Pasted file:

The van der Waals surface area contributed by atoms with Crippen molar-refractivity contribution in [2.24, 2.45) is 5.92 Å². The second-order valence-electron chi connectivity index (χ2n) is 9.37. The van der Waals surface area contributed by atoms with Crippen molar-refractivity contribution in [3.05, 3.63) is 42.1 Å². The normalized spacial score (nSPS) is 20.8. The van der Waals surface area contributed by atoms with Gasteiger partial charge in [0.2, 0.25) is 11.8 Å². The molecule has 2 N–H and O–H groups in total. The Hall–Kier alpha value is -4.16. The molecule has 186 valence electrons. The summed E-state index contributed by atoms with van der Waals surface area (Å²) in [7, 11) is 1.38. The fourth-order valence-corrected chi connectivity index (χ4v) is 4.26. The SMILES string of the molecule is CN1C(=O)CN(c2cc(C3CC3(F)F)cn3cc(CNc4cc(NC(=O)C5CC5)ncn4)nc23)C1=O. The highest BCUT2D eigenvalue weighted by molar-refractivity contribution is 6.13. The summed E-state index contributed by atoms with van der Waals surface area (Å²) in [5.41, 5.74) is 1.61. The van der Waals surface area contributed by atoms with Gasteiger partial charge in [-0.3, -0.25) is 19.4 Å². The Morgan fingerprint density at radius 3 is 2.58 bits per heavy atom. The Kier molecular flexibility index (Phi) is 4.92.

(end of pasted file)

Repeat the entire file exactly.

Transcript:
The van der Waals surface area contributed by atoms with Crippen molar-refractivity contribution in [2.24, 2.45) is 5.92 Å². The second-order valence-electron chi connectivity index (χ2n) is 9.37. The van der Waals surface area contributed by atoms with Crippen molar-refractivity contribution in [3.05, 3.63) is 42.1 Å². The normalized spacial score (nSPS) is 20.8. The van der Waals surface area contributed by atoms with Gasteiger partial charge in [0.2, 0.25) is 11.8 Å². The molecule has 2 N–H and O–H groups in total. The Hall–Kier alpha value is -4.16. The molecule has 186 valence electrons. The summed E-state index contributed by atoms with van der Waals surface area (Å²) in [7, 11) is 1.38. The fourth-order valence-corrected chi connectivity index (χ4v) is 4.26. The SMILES string of the molecule is CN1C(=O)CN(c2cc(C3CC3(F)F)cn3cc(CNc4cc(NC(=O)C5CC5)ncn4)nc23)C1=O. The highest BCUT2D eigenvalue weighted by molar-refractivity contribution is 6.13. The summed E-state index contributed by atoms with van der Waals surface area (Å²) in [5.41, 5.74) is 1.61. The van der Waals surface area contributed by atoms with Gasteiger partial charge in [-0.3, -0.25) is 19.4 Å². The Morgan fingerprint density at radius 3 is 2.58 bits per heavy atom. The Kier molecular flexibility index (Phi) is 4.92.